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  1. Different Contexts, Different Effects?: Work Time and Mental Health in the United States and Germany

    We use data from the National Longitudinal Study of Adolescent Health (13,186 respondents in 30 states) to develop a unique state-level measure of the gendered context in order to examine the influence of gender normative attitudes and behaviors on state rates of suicidal ideation and individual-level suicidal ideation for female and male youth (ages 13 to 22). The findings demonstrate the negative consequences for youth, especially females who report feminine-typical traits, who live in contexts defined by restrictive gender norms at both the ecological and individual levels.

  2. How Grassroots Groups Lose Political Imagination

    http://ctx.sagepub.com/content/14/1/32.abstract

  3. Immigrant Cities as Reservations for Low Wage Labor

    http://ctx.sagepub.com/content/14/1/26.abstract

  4. What Is Relational Structure? Introducing History to the Debates on the Relation between Fields and Social Networks

    In this article, I argue that the current views on the relation between fields and social networks are based on two false premises: first, that fields and social networks are mutually exclusive forms of relational structure, and second, that the objective form of relational structure is an a priori fact.

  5. Blue-Collar Training in High School Leaves Women Behind

    What’s the best way to prepare high schoolers for jobs in the 21st century? Education leaders and the general public have been debating this question with more heat in recent years, clashing over whether to focus on college preparation or vocational training, especially training linked to blue-collar jobs.

  6. Review Essays: Labor and Inequality: American Society After the Decline of Unions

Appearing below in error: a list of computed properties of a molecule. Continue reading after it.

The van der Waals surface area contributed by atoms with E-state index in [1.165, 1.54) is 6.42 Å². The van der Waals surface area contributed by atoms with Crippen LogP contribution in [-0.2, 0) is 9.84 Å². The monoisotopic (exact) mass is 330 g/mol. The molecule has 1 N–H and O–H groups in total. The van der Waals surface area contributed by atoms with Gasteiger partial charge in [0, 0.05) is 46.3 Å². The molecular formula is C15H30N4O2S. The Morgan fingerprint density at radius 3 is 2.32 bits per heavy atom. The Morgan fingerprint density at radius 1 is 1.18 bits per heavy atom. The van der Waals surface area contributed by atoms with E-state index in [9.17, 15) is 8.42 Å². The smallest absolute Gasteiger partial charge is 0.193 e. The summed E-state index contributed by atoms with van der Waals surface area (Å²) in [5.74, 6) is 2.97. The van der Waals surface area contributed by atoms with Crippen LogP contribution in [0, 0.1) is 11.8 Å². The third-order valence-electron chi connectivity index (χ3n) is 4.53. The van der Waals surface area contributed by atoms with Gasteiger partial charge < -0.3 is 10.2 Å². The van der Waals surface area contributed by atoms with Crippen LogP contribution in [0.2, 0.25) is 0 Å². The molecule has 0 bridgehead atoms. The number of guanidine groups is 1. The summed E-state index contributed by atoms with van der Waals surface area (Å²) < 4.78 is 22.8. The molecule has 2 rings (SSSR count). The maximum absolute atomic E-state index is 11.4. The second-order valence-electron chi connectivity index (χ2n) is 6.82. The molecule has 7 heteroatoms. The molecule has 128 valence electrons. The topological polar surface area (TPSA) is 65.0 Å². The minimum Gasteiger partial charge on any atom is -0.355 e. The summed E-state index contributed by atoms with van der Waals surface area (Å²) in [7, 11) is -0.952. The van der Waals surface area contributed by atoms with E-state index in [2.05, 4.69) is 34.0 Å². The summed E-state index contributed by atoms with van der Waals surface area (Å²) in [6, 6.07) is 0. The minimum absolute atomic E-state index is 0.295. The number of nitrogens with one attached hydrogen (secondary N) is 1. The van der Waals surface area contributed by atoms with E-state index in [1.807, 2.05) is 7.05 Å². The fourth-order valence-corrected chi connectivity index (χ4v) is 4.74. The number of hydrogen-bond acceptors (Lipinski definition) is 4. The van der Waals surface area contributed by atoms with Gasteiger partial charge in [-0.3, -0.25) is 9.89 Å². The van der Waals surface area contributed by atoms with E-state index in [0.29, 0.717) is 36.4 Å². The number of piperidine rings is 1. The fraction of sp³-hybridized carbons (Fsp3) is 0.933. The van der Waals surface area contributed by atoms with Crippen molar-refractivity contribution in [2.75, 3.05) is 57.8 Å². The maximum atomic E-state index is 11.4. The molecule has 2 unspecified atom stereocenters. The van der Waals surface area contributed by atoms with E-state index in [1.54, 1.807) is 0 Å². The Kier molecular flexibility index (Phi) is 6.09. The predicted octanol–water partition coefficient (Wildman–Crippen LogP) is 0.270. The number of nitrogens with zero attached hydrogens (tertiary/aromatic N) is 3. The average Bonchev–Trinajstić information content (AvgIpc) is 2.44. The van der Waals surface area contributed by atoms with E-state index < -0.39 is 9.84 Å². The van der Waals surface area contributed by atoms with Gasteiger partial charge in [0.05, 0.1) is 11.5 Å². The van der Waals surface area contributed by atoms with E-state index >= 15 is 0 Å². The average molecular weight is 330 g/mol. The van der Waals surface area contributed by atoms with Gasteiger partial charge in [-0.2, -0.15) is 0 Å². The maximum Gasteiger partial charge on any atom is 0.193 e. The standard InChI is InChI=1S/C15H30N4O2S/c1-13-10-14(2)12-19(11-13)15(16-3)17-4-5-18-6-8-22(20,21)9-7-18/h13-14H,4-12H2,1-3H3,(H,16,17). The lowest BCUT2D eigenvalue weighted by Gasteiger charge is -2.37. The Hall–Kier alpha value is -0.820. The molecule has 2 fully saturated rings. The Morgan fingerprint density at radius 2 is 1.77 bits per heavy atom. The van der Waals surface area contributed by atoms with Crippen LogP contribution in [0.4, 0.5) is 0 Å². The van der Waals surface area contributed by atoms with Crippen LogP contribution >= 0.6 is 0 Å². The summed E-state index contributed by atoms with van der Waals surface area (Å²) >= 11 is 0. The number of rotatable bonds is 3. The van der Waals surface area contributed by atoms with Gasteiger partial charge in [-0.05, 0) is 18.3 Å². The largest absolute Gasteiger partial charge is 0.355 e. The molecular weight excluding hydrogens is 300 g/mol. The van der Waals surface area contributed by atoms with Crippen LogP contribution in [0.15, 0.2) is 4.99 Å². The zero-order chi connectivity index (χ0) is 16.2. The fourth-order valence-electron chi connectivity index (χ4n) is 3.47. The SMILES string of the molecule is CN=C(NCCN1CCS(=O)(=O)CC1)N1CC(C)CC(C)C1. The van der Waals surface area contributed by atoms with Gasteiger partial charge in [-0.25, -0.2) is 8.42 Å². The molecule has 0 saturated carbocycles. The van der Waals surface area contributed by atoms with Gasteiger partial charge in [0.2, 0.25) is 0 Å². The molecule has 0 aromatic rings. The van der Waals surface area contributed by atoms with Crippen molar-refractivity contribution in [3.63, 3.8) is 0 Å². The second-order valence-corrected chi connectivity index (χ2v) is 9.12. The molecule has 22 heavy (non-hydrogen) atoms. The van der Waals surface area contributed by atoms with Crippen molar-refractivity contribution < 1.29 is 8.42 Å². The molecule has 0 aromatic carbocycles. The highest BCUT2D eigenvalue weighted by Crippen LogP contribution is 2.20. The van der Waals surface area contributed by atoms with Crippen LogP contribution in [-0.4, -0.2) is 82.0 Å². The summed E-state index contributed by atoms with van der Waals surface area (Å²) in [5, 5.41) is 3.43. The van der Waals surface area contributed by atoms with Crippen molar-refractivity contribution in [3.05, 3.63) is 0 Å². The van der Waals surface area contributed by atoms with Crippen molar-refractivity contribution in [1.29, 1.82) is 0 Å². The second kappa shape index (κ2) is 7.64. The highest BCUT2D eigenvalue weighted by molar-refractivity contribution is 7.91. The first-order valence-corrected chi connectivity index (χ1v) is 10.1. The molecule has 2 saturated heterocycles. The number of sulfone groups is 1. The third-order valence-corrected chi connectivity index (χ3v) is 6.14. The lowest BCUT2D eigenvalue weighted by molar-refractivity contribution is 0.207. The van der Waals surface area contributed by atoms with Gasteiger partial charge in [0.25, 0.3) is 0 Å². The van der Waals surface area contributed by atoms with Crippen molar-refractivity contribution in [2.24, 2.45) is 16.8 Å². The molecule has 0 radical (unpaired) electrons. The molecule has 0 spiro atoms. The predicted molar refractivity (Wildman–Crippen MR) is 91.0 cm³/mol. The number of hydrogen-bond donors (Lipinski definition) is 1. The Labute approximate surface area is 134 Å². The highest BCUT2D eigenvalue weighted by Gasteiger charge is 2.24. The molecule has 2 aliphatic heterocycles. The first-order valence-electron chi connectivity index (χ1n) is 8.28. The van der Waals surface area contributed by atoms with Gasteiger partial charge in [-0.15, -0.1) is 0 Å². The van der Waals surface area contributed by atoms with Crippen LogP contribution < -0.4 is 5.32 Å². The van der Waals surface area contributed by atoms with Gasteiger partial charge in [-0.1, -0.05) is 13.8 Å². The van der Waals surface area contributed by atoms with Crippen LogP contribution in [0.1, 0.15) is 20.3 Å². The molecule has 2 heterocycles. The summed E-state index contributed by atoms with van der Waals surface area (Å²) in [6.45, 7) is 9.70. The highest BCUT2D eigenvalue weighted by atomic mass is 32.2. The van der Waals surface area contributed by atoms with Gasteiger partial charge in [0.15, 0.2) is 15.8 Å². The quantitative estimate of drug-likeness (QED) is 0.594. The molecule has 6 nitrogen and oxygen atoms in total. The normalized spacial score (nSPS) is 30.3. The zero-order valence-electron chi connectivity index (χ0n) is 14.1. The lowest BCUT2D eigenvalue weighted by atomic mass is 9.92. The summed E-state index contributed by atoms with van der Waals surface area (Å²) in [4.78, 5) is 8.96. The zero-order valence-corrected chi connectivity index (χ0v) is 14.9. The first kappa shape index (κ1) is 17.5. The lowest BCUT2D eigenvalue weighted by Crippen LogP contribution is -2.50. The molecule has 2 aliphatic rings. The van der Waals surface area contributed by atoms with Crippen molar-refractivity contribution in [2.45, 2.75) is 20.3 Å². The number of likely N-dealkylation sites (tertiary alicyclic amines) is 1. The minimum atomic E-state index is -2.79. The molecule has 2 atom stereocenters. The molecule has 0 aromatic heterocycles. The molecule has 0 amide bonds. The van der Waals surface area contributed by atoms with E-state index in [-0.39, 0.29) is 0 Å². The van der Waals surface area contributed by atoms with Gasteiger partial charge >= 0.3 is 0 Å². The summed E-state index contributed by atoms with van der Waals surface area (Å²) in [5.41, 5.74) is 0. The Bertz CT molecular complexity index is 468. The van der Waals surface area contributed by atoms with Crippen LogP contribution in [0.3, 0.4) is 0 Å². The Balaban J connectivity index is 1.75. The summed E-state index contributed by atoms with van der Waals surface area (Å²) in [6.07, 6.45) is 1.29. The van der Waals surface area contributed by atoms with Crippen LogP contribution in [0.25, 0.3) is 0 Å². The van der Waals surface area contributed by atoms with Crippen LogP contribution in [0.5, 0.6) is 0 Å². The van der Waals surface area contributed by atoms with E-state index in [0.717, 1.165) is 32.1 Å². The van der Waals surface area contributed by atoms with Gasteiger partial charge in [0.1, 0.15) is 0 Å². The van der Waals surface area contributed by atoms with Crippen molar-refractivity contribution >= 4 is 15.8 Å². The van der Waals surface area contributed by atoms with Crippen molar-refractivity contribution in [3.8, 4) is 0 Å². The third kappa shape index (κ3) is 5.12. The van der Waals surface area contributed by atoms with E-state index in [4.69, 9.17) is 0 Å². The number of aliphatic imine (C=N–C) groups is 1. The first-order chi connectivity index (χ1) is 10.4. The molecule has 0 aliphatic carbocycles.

Sociologists of labor extoll pros and cons of what trade unions do or have done, but the consequences of labor’s near-disappearance are rarely mentioned.

  7. Why is There No Labor Party in the U.S.?

    The improbable rise of Bernie Sanders' presidential campaign presents an interesting question: why is Sanders, a self-proclaimed "democratic socialist," running as a Democrat? "In any other industrialized country, Sanders would likely be the standard-bearer for a labor or social democratic party," said McGill University sociologist Barry Eidlin, whose new study appeared in the June issue of the American Sociological Review. "But the U.S. famously lacks such a party."

  8. Union Decline in a Neoliberal Age: Globalization, Financialization, European Integration, and Union Density in 18 Affluent Democracies

    This paper examines the long-run effects of globalization, financialization, and European integration on union density in 18 affluent capitalist democracies between 1981 and 2010. After appropriate controls, imports from developing and imports from advanced countries and financialization negatively affect, and capital mobility positively affects, unionization. Immigration has no consistent effect on unionization. Also, European integration—measured as logged years of membership in the European Union (EU)—negatively affects unionization.

  9. Bartending and Family Life Might Not Mix, Study Says

    If you want to mix drinks for a living, don’t expect to have a typical family life.

    That was the conclusion of a study by Tulane University sociologists Emily Starr and Alicia McCraw, who interviewed 40 New Orleans area bartenders for their study, “Barkeeps and Barmaids on the White Picket Fence: Bartenders, Gender, and Performative Adulthood,” which they presented at the 111th Annual Meeting of the American Sociological Association (ASA).

  10. Being the Primary Breadwinner is Bad for Men’s Psychological Well-Being and Health

    Gendered expectations in marriage are not just bad for women, they are also bad for men, according to a new study by University of Connecticut (UConn) sociologists.

    The study, “Relative Income, Psychological Well-Being, and Health: Is Breadwinning Hazardous or Protective?” by Christin Munsch, an assistant professor of sociology at UConn, and graduate students Matthew Rogers and Jessica Yorks, was presented at the 111th Annual Meeting of the American Sociological Association (ASA).